We all know that person — the caregiver in the company, the person who is always making sure everyone else is doing OK, offering to help out in any way they can. Every workforce has one or maybe even a few caregivers. Where would we all be without them? In recent months, when the roles of so many organizations’ caregivers have been so critical, we’ve likely seen it firsthand.
The pandemic has truly tested people’s mental well-being. Strenuous situations and uncertainty have pushed so many of us to the brink. And that’s above and beyond those employees who were already experiencing challenges in their mental health journeys. The bottom line is that some people have hit a breaking point, often our internal, informal company caregivers, and self-care for them in particular has taken a backseat.
Who cares about self-care? We all should.
Self-care — it sounds so simple, like common sense even. But it isn’t that easy, especially for the caregivers. What makes it so hard? Why are we struggling so much with taking care of ourselves, especially those who others look to for support?
Kelly McGonical, a health psychologist and lecturer at Stanford University, explains it this way: “One of the things that you come across all the time is the idea that ‘I can’t invest in things that are good for me, because it’s taking away from my ability to be a good parent or do what I need to do at work.’”
And there begins the cycle of lack of care for the caregiver — at home and at work.
Caregivers within an organization likely spend a good chunk of their time tending to the needs of others — often in ways their coworkers, managers, and leaders never see. Lifting them and supporting them. It can be as small an act as asking a manager how they’re doing or something as big as stepping in to get work across the finish line when a coworker is struggling. Companies depend on these individuals, as much as they do on formal support options to keep everyone moving forward.
So what happens when they’re stretched too thin, as we’ve seen in recent months? Their self-care goes by the wayside and they risk reaching a breaking point. No one can run an emotional marathon at a sprint pace forever. When the caregivers within an organization don’t take care of themselves, they’re far less able to take care of others. That’s when the entire innate system of an organization’s well-being begins to crack. Every employee needs self-care to keep an entire workforce moving forward.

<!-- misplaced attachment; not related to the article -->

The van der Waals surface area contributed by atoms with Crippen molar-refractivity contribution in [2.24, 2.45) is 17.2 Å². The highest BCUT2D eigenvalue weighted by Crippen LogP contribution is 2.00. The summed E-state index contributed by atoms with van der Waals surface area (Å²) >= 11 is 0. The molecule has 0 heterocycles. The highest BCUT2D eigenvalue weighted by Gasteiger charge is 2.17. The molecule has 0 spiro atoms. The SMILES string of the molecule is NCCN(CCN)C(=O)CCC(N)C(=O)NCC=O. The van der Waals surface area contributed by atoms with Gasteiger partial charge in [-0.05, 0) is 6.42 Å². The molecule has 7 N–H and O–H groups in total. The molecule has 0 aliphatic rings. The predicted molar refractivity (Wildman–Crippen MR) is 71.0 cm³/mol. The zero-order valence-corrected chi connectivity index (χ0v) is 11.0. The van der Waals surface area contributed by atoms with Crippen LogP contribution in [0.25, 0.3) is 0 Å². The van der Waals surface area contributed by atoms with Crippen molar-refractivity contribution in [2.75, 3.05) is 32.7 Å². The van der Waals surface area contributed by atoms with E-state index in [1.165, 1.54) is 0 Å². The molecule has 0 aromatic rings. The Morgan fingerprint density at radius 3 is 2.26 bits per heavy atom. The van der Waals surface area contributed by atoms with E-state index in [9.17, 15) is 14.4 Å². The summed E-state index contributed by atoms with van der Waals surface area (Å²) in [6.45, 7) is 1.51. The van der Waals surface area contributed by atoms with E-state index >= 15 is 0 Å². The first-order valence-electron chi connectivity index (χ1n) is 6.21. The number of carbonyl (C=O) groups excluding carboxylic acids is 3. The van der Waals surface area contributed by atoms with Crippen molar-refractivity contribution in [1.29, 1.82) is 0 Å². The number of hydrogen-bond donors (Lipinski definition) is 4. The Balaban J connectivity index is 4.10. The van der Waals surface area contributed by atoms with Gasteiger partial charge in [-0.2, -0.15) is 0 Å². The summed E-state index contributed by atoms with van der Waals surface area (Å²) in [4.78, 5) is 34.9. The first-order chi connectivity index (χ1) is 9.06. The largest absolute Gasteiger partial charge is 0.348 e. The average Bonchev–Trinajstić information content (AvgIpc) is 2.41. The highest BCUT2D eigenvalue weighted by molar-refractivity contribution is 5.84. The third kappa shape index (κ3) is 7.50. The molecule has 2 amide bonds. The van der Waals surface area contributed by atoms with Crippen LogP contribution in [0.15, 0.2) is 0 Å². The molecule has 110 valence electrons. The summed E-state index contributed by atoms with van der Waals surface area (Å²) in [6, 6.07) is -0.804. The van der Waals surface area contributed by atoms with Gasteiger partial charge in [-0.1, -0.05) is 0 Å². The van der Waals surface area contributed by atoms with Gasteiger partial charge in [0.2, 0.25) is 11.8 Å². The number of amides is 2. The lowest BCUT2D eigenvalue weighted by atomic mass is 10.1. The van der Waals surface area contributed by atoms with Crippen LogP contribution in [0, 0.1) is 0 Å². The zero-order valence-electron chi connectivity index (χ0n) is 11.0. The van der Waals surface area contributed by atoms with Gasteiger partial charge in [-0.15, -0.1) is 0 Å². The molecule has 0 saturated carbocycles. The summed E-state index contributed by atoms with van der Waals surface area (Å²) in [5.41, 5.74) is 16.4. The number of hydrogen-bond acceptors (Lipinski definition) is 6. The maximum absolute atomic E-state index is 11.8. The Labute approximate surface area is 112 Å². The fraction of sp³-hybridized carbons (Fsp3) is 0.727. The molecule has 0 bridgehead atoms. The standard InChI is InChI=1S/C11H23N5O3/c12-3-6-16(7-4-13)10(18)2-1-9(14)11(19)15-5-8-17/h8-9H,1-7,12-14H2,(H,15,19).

Instill self-care in the workplace — for everyone
As I mentioned above, the thing about caregivers is they tend not to prioritize their own self-care. To support these valuable people, leaders need to provide an always-available avenue for self-care and mental well-being for every employee. Everyone needs to know it’s available and feel the support of a culture that promotes self-care as a priority.
This doesn’t mean just making sure your employees take time for themselves every once in a while. It’s more than that. It’s about ensuring balance and making sure your caregivers are being cared for as well. So, what does that look like in the workplace? Unfortunately, the term “self-care” has become synonymous with at-home, material self-nurturing — making time for a face mask or bubble bath. What self-care really means is nurturing one’s well-being at work and at home. It means helping employees nourish their emotional, physical, and mental well-being throughout the employee journey, every day. After all, everyone has mental health all the time. We’re all simply in different places on the spectrum. And everyone’s mental well-being needs looking after.
The challenge is that the average well-being program fails to enable employees to nurture their own needs. To support your organization’s caregivers, you need to provide the resources and tools to help employees at all levels understand how to prioritize self-care. This needs to be an important tool in your organization’s mental well-being tool box. It’s the only way to take care of your caregivers and maximize the performance of your well-being strategy.
Further, it’s not just those of use who truly believe in changing workplace mental well-being who are saying this. It’s a global and an economic challenge. ”Businesses should treat well-being as a tangible skill, a critical business input and a measurable outcome,” said a recent article from the World Economic Forum. “By talking about nurturing your well-being openly and backing it with significant action, leaders can eliminate a work culture that implies work should come before personal needs — and empower employees to invest in themselves so that they can be at their best for others.”
Self-care isn’t a trend, just as mental well-being isn’t. Our mental wellness is part of who we are, and we all have mental health all the time. Employees, especially caregivers, need to have always-available access to tools that help guide them along their well-being journey. Of course, you can’t get everyone to see the light. Some caregivers will always deprioritize self-care in some way or another. But by putting self-care and mental well-being at the forefront of an employee’s day, you make it a little harder from them to downplay its importance.